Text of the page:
Fentanyl is an opiate-based drug that is 50 times more powerful than morphine. Fentanyl analogs like Carfentanil can be up to 10,000 times more powerful. In recent news, there have been fentanyl-related deaths due to other drugs laced with fentanyl, specifically cocaine. It’s showing up across the country, and because of the potency of fentanyl, it’s causing accidental overdoses to people who were not aware.

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How are they dangerous?

There is no regulation with these substances being laced. If you remember our Pulse about Pill Presses, devices that produce counterfeit pills, this is a perfect example of a way these substances could be dangerously laced with street Fentanyl.

Additionally, people who use cocaine or Benzodiazepines (Xanax, Klonopin, etc.) may not be as prepared as folks who use opioids. For example, people who use heroin regularly will have more of a tolerance to opiates, may have Narcan on hand, and be trained on how to use it, than those who use cocaine casually.

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Latest Alerts

Angel Dust

Angel Dust, also known as Phencyclidine or PCP, is a psychedelic drug that causes hallucinations. It is a dissociative drug, which causes the user to see distorted colors, objects, or hear distorted sounds. It was initially developed in the ’50s as an intravenous anesthetic. But it was quickly discontinued due to its neurotoxic side effects. It can be found in tablet form, capsules, powders, which can be taken orally or snorted, and liquid form.

 

Other names:

Boat, hog, love boat, wack, peace pill, dust, rocket fuel.

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How do people get it?

Angel dust is purchased from illicit drug manufacturers and dealers.

 

How is it dangerous?

Angel dust, or PCP, causes the user to feel detached, distant, and estranged. They can feel completely numb, endure acute anxiety, and have extreme hallucinations. PCP is addictive and can lead to dependence. Heavy PCP usage can lead to memory loss, depression, difficulty learning, speaking, erratic, and even aggressive behavior. There is also a high risk of going into a coma when mixed with alcohol and benzodiazepines.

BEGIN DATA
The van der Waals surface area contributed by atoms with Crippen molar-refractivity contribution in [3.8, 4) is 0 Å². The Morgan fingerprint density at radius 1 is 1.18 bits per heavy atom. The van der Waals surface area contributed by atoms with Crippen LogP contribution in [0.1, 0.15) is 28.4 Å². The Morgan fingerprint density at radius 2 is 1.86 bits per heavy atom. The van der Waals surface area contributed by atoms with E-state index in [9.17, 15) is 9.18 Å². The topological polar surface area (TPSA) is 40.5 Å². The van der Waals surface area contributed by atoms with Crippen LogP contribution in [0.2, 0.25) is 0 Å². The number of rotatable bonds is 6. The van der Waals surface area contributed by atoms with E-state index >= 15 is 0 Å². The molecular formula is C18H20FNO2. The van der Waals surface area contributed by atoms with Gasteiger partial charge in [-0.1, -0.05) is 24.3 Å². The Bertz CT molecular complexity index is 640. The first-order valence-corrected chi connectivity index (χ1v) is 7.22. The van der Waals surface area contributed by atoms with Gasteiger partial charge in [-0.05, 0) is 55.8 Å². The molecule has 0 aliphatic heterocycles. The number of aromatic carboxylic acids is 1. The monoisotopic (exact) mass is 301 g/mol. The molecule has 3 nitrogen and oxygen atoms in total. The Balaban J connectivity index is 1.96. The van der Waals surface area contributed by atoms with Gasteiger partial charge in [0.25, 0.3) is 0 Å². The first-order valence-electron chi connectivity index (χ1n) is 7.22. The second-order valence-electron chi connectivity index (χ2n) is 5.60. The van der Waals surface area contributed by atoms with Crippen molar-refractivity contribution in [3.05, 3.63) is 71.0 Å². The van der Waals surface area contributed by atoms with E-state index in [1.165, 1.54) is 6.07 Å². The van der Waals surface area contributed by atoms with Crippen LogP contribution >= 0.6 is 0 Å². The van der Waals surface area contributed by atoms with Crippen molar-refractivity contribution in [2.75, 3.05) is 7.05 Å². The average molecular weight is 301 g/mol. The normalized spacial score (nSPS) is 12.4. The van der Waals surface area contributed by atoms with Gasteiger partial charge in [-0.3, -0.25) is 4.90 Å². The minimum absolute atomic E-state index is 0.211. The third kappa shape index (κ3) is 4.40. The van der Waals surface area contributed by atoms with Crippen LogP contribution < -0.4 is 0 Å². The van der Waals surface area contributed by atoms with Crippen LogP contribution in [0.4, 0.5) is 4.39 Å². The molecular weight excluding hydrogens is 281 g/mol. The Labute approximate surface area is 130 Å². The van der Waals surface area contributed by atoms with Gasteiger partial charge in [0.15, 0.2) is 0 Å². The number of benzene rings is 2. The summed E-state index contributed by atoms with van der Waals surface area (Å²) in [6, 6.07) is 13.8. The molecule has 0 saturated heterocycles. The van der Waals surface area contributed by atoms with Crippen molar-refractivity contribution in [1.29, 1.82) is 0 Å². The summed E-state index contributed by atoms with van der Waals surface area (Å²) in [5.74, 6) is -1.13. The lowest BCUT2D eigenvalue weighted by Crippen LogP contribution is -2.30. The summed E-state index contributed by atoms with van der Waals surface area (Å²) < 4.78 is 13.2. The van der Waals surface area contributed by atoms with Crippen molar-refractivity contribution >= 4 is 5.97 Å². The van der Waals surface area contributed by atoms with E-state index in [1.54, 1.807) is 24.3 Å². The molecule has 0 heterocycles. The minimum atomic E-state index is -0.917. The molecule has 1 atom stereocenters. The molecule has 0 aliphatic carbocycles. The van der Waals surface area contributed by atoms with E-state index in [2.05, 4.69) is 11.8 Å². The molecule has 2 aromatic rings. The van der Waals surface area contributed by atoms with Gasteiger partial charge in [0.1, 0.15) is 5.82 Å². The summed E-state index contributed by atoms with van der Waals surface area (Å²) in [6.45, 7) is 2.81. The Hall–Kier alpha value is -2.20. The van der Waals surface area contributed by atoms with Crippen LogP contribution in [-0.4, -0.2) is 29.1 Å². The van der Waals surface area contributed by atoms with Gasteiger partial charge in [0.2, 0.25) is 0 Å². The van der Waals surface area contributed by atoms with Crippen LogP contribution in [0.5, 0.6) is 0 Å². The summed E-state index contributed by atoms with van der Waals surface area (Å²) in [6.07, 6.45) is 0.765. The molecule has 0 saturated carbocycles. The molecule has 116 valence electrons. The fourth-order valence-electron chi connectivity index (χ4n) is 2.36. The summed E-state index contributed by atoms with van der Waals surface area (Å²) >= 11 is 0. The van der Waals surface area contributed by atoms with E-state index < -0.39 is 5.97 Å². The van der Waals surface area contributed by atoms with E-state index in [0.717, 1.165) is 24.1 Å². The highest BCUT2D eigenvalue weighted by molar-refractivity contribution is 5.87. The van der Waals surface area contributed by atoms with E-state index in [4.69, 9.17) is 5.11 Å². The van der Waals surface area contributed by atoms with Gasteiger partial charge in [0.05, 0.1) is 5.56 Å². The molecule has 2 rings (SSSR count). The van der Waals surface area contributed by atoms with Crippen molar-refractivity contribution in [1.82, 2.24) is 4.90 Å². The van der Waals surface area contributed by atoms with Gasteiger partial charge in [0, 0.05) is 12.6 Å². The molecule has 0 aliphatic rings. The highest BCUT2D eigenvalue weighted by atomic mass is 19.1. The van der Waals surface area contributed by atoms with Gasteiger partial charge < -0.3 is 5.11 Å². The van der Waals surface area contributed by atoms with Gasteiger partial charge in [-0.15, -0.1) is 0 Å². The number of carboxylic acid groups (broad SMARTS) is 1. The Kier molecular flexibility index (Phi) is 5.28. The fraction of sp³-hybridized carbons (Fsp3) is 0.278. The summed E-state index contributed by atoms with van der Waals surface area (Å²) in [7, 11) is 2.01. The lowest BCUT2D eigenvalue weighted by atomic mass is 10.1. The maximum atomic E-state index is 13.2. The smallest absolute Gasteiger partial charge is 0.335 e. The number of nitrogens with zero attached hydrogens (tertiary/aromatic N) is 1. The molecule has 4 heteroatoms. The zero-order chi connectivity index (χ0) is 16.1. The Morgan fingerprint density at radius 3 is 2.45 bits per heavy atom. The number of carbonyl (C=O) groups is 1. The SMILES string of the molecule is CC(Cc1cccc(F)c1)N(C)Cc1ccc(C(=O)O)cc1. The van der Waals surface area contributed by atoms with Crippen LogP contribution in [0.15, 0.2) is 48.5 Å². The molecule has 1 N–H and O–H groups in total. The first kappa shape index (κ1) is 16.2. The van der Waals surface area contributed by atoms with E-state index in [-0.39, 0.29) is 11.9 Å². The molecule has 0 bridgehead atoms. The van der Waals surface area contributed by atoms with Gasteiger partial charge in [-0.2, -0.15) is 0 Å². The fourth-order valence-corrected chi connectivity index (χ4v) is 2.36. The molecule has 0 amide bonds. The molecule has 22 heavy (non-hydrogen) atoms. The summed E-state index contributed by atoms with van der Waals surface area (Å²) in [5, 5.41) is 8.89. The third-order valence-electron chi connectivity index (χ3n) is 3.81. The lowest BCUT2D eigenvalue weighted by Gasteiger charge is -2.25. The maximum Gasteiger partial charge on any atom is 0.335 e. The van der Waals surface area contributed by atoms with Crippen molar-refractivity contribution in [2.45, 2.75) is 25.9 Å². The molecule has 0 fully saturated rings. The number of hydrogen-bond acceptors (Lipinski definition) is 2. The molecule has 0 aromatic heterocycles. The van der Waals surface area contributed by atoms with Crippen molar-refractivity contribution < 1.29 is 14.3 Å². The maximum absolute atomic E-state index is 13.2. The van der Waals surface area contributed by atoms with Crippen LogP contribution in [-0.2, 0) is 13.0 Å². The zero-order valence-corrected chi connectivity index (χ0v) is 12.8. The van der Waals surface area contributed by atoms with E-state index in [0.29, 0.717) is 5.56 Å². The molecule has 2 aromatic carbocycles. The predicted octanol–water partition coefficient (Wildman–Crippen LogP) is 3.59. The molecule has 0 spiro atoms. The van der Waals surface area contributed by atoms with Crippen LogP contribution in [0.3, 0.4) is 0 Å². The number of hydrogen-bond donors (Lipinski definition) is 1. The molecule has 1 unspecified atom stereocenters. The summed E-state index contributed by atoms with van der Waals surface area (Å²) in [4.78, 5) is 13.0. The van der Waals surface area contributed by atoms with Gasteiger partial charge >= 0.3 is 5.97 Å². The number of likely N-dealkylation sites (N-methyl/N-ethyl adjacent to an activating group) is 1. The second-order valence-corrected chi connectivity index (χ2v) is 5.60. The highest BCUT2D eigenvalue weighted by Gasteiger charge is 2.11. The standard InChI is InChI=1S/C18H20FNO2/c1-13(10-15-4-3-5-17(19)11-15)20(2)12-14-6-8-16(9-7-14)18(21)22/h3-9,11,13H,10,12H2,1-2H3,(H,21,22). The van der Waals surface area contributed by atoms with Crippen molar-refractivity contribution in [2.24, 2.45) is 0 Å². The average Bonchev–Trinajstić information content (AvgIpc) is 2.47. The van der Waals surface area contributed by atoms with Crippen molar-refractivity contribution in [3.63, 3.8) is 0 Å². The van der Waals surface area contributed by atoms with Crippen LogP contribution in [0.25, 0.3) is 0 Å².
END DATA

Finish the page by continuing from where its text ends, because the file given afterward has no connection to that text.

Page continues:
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Latest Alerts

Benzodiazepines and Rebound Anxiety

Rebound anxiety is the result of consistent sedation from benzodiazepines. It is more common in short to intermediate acting meds like Xanax and Ativan but also occurs in patients taking Klonopin, a long-acting benzodiazepine. Research has proven time and time again that benzodiazepines worsen anxiety when taken daily for more than a month. Commonly people experience diminished effects from benzodiazepines leading to increased tolerance. As people take more medication to decrease anxiety, natural defenses, and coping for anxiety are degraded. Ultimately avoidance of anxiety makes people more vulnerable to distress. While providers prescribing these medications are often intending to alleviate symptoms, long-term patients are set up for failure. Cognitive Behavioral Therapy, Mindfulness, and alternative psychotropic medications are the most effective treatment for anxiety. Relief is slower with these treatments but the benefits and change is more lasting and less harmful.

 

Other names?

Panic, Panic Attacks, Increased Anxiety, Benzodiazepine Withdrawals

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How do people get it?
Research is clear that taking Benzodiazepines for as little as 2 to 4 weeks can produce increased anxiety. Most people are prescribed these medications from non-psychiatric providers like primary care providers or in emergency departments. People can also buy these types of medications off the street. Recently there has been an uptick in Xanax pills that are pressed with Fentanyl on the streets.